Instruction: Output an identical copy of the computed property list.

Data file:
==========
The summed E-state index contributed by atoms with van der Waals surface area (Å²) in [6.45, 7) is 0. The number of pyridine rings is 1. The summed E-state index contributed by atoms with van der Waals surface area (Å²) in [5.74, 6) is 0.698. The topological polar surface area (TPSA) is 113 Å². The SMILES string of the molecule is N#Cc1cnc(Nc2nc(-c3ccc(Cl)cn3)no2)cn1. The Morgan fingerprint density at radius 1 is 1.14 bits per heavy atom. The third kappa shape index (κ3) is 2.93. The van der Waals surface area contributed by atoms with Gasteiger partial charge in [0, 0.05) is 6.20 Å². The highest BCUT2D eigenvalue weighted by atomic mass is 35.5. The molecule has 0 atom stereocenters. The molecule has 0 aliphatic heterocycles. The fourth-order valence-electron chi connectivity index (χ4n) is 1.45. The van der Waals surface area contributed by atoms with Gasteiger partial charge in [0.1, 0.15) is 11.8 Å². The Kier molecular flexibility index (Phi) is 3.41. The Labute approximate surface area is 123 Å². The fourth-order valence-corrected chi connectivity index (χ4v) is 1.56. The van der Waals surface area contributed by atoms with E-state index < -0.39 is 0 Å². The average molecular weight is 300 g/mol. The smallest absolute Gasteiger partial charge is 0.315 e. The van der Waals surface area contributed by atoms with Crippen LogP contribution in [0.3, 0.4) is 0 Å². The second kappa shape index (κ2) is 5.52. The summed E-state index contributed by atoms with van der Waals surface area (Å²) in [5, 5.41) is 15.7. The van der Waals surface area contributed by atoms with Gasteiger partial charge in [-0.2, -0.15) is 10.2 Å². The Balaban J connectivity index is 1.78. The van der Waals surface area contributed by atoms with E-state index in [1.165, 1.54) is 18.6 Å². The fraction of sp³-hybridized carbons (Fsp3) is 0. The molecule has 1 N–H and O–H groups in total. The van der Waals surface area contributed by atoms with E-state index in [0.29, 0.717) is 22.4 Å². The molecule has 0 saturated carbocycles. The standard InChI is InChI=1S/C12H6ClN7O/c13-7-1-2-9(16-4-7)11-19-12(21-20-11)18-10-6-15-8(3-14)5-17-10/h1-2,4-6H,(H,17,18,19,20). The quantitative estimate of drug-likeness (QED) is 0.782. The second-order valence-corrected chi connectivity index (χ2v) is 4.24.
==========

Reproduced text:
The summed E-state index contributed by atoms with van der Waals surface area (Å²) in [6.45, 7) is 0. The number of pyridine rings is 1. The summed E-state index contributed by atoms with van der Waals surface area (Å²) in [5.74, 6) is 0.698. The topological polar surface area (TPSA) is 113 Å². The SMILES string of the molecule is N#Cc1cnc(Nc2nc(-c3ccc(Cl)cn3)no2)cn1. The Morgan fingerprint density at radius 1 is 1.14 bits per heavy atom. The third kappa shape index (κ3) is 2.93. The van der Waals surface area contributed by atoms with Gasteiger partial charge in [0, 0.05) is 6.20 Å². The highest BCUT2D eigenvalue weighted by atomic mass is 35.5. The molecule has 0 atom stereocenters. The molecule has 0 aliphatic heterocycles. The fourth-order valence-electron chi connectivity index (χ4n) is 1.45. The van der Waals surface area contributed by atoms with Gasteiger partial charge in [0.1, 0.15) is 11.8 Å². The Kier molecular flexibility index (Phi) is 3.41. The Labute approximate surface area is 123 Å². The fourth-order valence-corrected chi connectivity index (χ4v) is 1.56. The van der Waals surface area contributed by atoms with E-state index < -0.39 is 0 Å². The average molecular weight is 300 g/mol. The smallest absolute Gasteiger partial charge is 0.315 e. The van der Waals surface area contributed by atoms with Crippen LogP contribution in [0.3, 0.4) is 0 Å². The second kappa shape index (κ2) is 5.52. The summed E-state index contributed by atoms with van der Waals surface area (Å²) in [5, 5.41) is 15.7. The van der Waals surface area contributed by atoms with Gasteiger partial charge in [-0.2, -0.15) is 10.2 Å². The Balaban J connectivity index is 1.78. The van der Waals surface area contributed by atoms with E-state index in [1.165, 1.54) is 18.6 Å². The fraction of sp³-hybridized carbons (Fsp3) is 0. The molecule has 1 N–H and O–H groups in total. The van der Waals surface area contributed by atoms with E-state index in [0.29, 0.717) is 22.4 Å². The molecule has 0 saturated carbocycles. The standard InChI is InChI=1S/C12H6ClN7O/c13-7-1-2-9(16-4-7)11-19-12(21-20-11)18-10-6-15-8(3-14)5-17-10/h1-2,4-6H,(H,17,18,19,20). The quantitative estimate of drug-likeness (QED) is 0.782. The second-order valence-corrected chi connectivity index (χ2v) is 4.24.